Converted Freighters on the Rise, Impacting New-Built Freighter Market?

The pandemic was a blessing in disguise for the air cargo industry. By shifting the focus to cargo, aviation experts have transformed it into a multi-billion dollar industry that is constantly evolving to become more resilient. The trend of converting passenger aircraft into freighters to transport relief and medical supplies around the world was accelerated. As the importance of freighters grows, there are also concerns that converted freighters could pose a threat to the new-build cargo aircraft market. In this article, we try to explore how the rise of P2Fs (passenger-to-freighter) aircraft will impact the market for new-build cargo planes.

When there were millions of tonnes of relief and medical aid to be transported from multiple sources to multiple destinations during COVID-19, aviation was the fastest and most reliable mode of transportation that could be used. Moreover, passenger travel was completely shut and air carriers had to keep the business running to survive.

Converting passenger planes into freighters helped to keep the airlines afloat while ensuring that essential goods were still able to be transported during the pandemic. Conventionally, around 54% of the total capacity was that offered by the belly of passenger aircraft, however, the collapse of long-haul passenger demand presented a logistical challenge for carriers as well as air cargo users, which required some creative solutions. It was then that the idea of passenger-to-freighter conversions was revived.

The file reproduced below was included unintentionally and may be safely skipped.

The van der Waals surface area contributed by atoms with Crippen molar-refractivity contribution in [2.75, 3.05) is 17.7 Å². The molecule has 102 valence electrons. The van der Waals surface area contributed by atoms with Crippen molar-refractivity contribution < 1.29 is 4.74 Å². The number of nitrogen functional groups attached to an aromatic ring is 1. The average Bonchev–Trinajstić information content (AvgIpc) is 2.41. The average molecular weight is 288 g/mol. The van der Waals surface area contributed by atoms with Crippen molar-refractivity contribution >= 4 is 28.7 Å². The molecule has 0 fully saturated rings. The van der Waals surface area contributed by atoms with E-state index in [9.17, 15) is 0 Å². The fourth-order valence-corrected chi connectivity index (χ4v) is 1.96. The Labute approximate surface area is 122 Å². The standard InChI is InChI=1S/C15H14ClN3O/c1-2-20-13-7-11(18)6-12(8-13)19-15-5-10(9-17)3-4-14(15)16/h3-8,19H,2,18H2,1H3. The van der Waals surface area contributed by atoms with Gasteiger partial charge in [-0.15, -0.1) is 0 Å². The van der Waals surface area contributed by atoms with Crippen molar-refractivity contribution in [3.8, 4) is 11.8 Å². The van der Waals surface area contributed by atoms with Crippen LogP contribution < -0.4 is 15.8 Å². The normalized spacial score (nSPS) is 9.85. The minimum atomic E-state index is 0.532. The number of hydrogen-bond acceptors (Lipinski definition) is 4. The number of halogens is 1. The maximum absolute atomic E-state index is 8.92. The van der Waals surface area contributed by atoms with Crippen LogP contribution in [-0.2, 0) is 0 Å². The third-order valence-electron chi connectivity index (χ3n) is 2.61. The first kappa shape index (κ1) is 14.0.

The conversion process includes removing the seats from the aircraft and modifying the cargo hold to accommodate pallets of cargo. The aircraft is also fitted with a loading ramp so that cargo can be loaded and unloaded quickly and easily.

The Boeing 737-800 has been one of the most popular models for P2F conversions, with its fleet size almost doubling between April 2021 and April 2022.

Even though P2F conversions pre-dates the pandemic, driven by the need of the big integrators – express parcel carriers such as FedEx, DHL and UPS, and Amazon, to a degree, in the recent past, the first passengerto-freighter conversion was done by Cathay Pacific in April 2020 as they converted one of their Airbus A330-300s into a freighter. Since then, many other airlines have followed suit, including Lufthansa, Air France, and British Airways.

Moreover, P2Fs also cost less than purchasing new freighters and were more configurable to meet the specific needs of the airlines. Even though they did not offer the same range as freighters, nor were as fuel and space efficient, they can be safely termed as a lifeboat during the pandemic.

With the speculation about whether P2F planes can negatively impact the demand for newbuilt freighters, there are also those who see P2Fs as a complementary solution that can be applied along with new-built freighters to meet specific operational needs.

That being said, the number of new-built freighters is also expected to increase – a trend moving on the back of the increasing need for cargo capacity and the limitations on belly cargo capacity on wide-body aircraft. In fact, airplane manufacturers, Airbus and Boeing, are expanding their production of freighters to meet the increasing demand for wide-body freighters with long-haul capacity.

“The role of new build production freighters will continue to be critical as they bring to market the latest technical and structural innovations. This can lead to lower operating costs and for carriers with longer-term consistent strategic plans, they are the ideal equipment.”

Glyn Hughes (Director General, The International Air Cargo Association (TIACA))

This is an abridged version of the original article that was published in the August issue of Logistics Insider magazine. To read the complete article, click here.


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